“I have no idea whether the government played a role in any of those incidents. However, it is undeniably true that they have used those events as an excuse to pass the kinds of laws that you describe, and if elected, I would do everything in my power to oppose such laws.”

    What if somebody asks you about Operation Northwoods, where declassified government documents from the 1960’s said that government officials talked about staging false flag events like hijacking airplanes, shootings, and bombings, so they could blame it on Cuba to get a war going?

    “These are just a few of the many examples of government lying to its citizens. These examples just reinforce my earlier point, that you should never take anything the government says at face value.”

    What if somebody asks you about Operation Mockingbird, where it is admitted that the CIA infiltrated the mainstream media?

    “You should also take anything the mainstream media says with a grain of salt, as they are frequently shilling for the government. You should never assume anything is true just because you heard it on TV.”

    I think that candidates need to be prepared to answer questions like these, even if they do not plan to make any of this stuff a part of their official campaign platform.

    I agree. However, I think it is better to give answers like the ones I just provided, in order to keep the focus on the general libertarian message, instead of getting bogged down debating the minor details about various issues. If you want to give people a link to your website, where you can provide more in-depth discussion of these kinds of events, that’s fine. But during media interviews and such, I think it’s usually a mistake to get bogged down in these sorts of debates. In fact, members of the MSM will often use controversial issues like these to try to distract libertarian candidates, and take the focus off the basic libertarian message.

  58. Art Olivier

    “And saying “some” scientists say there is global warming, and “some” say there is not, as if the two groups were comparable, is fraud.”
    This is true. On one hand you have a group that receives massive government grants while those that tell the truth are risking their careers.

  59. Moses Austwin

    The truth will come to light, but we need investigation for that. How can we get to the truth if we can’t campaign for investigation?

  60. Steve Scheetz

    Andy, I was not at any of those locations, therefore, I cannot come to any conclusion as to what actually happened. Instead, It is my assertion that we SPECIFICALLY discuss Liberty and Taxation, for example, I am opposed to the government allowing giant corporations to have a leg up against competition from smaller companies with better ideas. All conspiracies may be real, but without any evidence, (which none of us actually has), there is no point in discussing them.

    Sincerely,

    Steve Scheetz

  61. Rob Loggia

    Just as interesting as the answers themselves is the roster of candidates that will take the time to thoughtfully answer these questions. The act itself is an important tell for the American People. All available information indicates that a majority of Americans feel marginalized by a government that does not hear them or listen to them. It therefore makes sense to identify candidates that demonstrate attentiveness to The People with actions rather than just lip service.

    I have some recent experience with this question. In my capacity as a citizen and blogging journalist I have put a question to every Libertarian candidate for the office of POTUS via their contact point of record. It has now been 10 days, and I have received a reply from a small minority of the candidates. After an appropriate level of followup to ensure that no one has slipped through the cracks, I will be publishing my results.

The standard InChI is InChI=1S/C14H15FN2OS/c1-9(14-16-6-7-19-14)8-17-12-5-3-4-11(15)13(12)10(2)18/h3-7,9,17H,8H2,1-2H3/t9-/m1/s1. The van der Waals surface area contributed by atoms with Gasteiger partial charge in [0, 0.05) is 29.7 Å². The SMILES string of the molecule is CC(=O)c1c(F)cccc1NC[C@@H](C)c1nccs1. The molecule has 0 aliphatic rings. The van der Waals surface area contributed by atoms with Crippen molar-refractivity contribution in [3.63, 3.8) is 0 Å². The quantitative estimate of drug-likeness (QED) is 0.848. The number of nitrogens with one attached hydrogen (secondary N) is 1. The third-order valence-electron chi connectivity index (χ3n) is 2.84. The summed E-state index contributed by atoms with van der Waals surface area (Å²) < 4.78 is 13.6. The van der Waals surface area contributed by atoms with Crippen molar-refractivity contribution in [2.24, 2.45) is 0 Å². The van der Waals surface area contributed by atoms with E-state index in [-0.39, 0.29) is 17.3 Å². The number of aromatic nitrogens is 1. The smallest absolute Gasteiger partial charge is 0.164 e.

There may be any number of reasons why a candidate may see my question and choose to ignore it. Perhaps they do not believe me important enough to command a reply. Perhaps they don’t like my question, or deem it to be unimportant. Or perhaps they choose to speculate about my motives. Their reasoning isn’t actually very interesting to me.

    What is interesting is that they are showing me that they represent more of the same. They do not care to hear from me, do not care what I think, and my concerns are not their concern. I suspect that if a New York Times journalist or Fox news reporter sent them the very same question they would answer it. But the little guy deserves no answer – not even an acknowledgement that the question was received.

    Rude. And telling.

    Congratulations to the candidates that have taken the time to give a thoughtful answer to the legitimate questions posed in this survey. One of them still owes me an answer, but I have hopes 😉

  62. Robert Capozzi

    L: As for having the government investigate itself, that’s a waste of time.

    me: Seems overstated. WaterGate worked out pretty well. Iran Contra, too.

  63. George Phillies

    Olivier: “This is true. On one hand you have a group that receives massive government grants while those that tell the truth are risking their careers.”

    A standard far-right-wing slander point. The Federal government has no interest one way or the other in the outcome. The people who are telling the truth are in absolutely no danger. The fringe elements who claim there is no global warming are protected by academic freedom, and are quite adequately funded by private interests. Climate research, after all, is just not that expensive; unlike a particle accelerator, the planet comes free.

    Hopefully we will not in the future run a kook denialist for national office.

  64. Andy

    Watch this video where Larken Rose reads Operation Northwoods, a declassified government document where government officials talked about staging false flag attacks and using them to gain public support for a war against Cuba.